As few universities interview prospective candidates, your  personal statement is the only chance you have to differentiate yourself from  other students. 

You do not have to use all the space provided, but probably  will!  You cannot continue on an extra  page.  You have 47 lines or 4000  characters and you must use font size 12; this is a UCAS ruling, made because  they reduce your form in size to copy it before distribution. 

It is vital that there are no spelling or  grammatical errors. We will not process forms which contain misleading or  inaccurate statements. UCAS scans every personal statement to prevent plagiarism. Draft your statement in a Word  document first and use the spell checking facility to correct any errors. It is  very important that this document is accurate.   Most students write 4-6 drafts before it is good enough to import onto  the UCAS form.

Be honest and specific.   Try to start with a basic structure of 3 paragraphs.

  1. Why this subject/course?  You need to explain your interest in the subject and give evidenceof this interest.  What first caught your attention: a lesson, a  topic, a t.v. programme?  You may have  read a book or article, seen something in the news or heard a radio programme  about the subject.  Analyse it, say what was interesting about it, what you  learned.  Try to choose something outside  the curriculum to show that you have an interest beyond school.  This would be better starting point than ...’I  have always wanted to..’. You should also avoid suggesting that you are  following in your parents’ footsteps.

Universities want you to  demonstrate that you understand what is involved in the course and give evidence supporting why you are  suitable for the course.  If you have  undertaken work shadowing or work experience, what did you learn?  If you are  applying for a subject not covered by A levels e.g. medicine, physiotherapy,  media studies etc., you must demonstrate that you know what is involved in  these careers/courses.             When making links, avoid  saying, ‘I think this shows I have the skills needed...’. This is a judgement  for the admissions tutors to make; they can infer qualities from your  statement.  You can say ‘I enjoyed developing my interpersonal/teamwork/time  management skills...’ and leave the admissions tutors to interpret this.             The commonest reasons  universities quote for rejecting candidates is that they do not emphasise their  interest in the course, or show sufficient intellectual curiosity about the  subject, so this section must glow!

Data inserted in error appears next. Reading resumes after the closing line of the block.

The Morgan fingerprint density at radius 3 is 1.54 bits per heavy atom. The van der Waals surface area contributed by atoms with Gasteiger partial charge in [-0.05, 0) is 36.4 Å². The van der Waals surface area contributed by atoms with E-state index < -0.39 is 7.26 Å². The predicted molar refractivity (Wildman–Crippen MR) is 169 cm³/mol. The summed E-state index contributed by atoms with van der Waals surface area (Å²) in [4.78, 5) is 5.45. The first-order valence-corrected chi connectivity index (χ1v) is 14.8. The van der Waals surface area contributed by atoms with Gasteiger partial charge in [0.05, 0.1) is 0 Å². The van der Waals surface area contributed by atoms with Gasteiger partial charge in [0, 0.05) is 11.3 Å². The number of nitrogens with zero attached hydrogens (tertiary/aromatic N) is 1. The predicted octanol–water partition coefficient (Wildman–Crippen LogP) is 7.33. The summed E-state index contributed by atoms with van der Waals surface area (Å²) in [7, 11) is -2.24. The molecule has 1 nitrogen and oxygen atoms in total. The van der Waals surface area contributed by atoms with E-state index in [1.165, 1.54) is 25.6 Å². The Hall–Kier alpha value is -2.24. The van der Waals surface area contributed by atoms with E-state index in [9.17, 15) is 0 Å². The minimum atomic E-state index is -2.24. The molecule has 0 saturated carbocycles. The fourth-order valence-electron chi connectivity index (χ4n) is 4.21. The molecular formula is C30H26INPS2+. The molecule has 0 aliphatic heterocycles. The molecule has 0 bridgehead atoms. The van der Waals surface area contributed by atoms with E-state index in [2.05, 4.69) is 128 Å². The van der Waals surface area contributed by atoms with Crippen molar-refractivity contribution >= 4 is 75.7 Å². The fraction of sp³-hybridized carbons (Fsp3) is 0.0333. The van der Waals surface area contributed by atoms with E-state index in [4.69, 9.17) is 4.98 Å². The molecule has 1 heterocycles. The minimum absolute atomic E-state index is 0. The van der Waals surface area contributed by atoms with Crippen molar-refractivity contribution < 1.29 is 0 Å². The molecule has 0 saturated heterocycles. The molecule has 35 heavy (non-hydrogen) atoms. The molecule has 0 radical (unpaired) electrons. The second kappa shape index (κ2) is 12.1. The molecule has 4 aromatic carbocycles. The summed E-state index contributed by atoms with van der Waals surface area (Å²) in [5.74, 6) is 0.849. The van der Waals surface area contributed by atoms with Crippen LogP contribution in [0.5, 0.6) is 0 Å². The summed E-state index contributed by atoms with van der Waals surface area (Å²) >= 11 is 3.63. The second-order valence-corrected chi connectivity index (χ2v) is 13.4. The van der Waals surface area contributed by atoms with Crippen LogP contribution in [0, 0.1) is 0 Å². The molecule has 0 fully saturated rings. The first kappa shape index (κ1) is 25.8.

1. What have  you learned from your A levels? You must refer to your A levels; why  did you choose them?  What interests you  in particular and how do the subjects  link to the course being applied to?   What academic skills have you acquired (such as research, use of ICT, teamwork, critical analysis,  separating relevant from irrelevant, mathematical) and how will these be useful in the course(s) to  which you have applied?
  2. Extra-curricular  interests and achievements outside the classroom should be outlined. Many of you are involved in multiple  relevant and worthy activities outside school so you may need to be a bit  selective.  Try to link learned skills (e.g. ICT, communication, organisational) or attributes (e.g. commitment) and experience to your chosen course.  This can be from paid employment, sport or  additional responsibilities undertaken in/out of school.  The following example is from the UCAS  website, where you can find further help.

 

'I enjoy badminton'

'I play badminton twice a week with a club that plays in local  competitions and I play in both singles and doubles matches. Doubles matches  requires good team working, an ability to support your partner, to devise a  game plan but be able to adapt it as required and fast reactions. I enjoy the  social side of the club and take responsibility for organising the social  activities and fundraising events. This gives me an opportunity to develop my  organisational and planning skills. Fitting in all these activities while  keeping up with my academic studies demands good time management and I think I  do that very well.'

When you have made a first draft, give one copy  to a subject specialist and one to your tutor, asking them to check it  through.  Please don’t expect them to  correct your spelling and grammar.  You  may wish to give a final draft to your Head of Year for checking.  Good luck!

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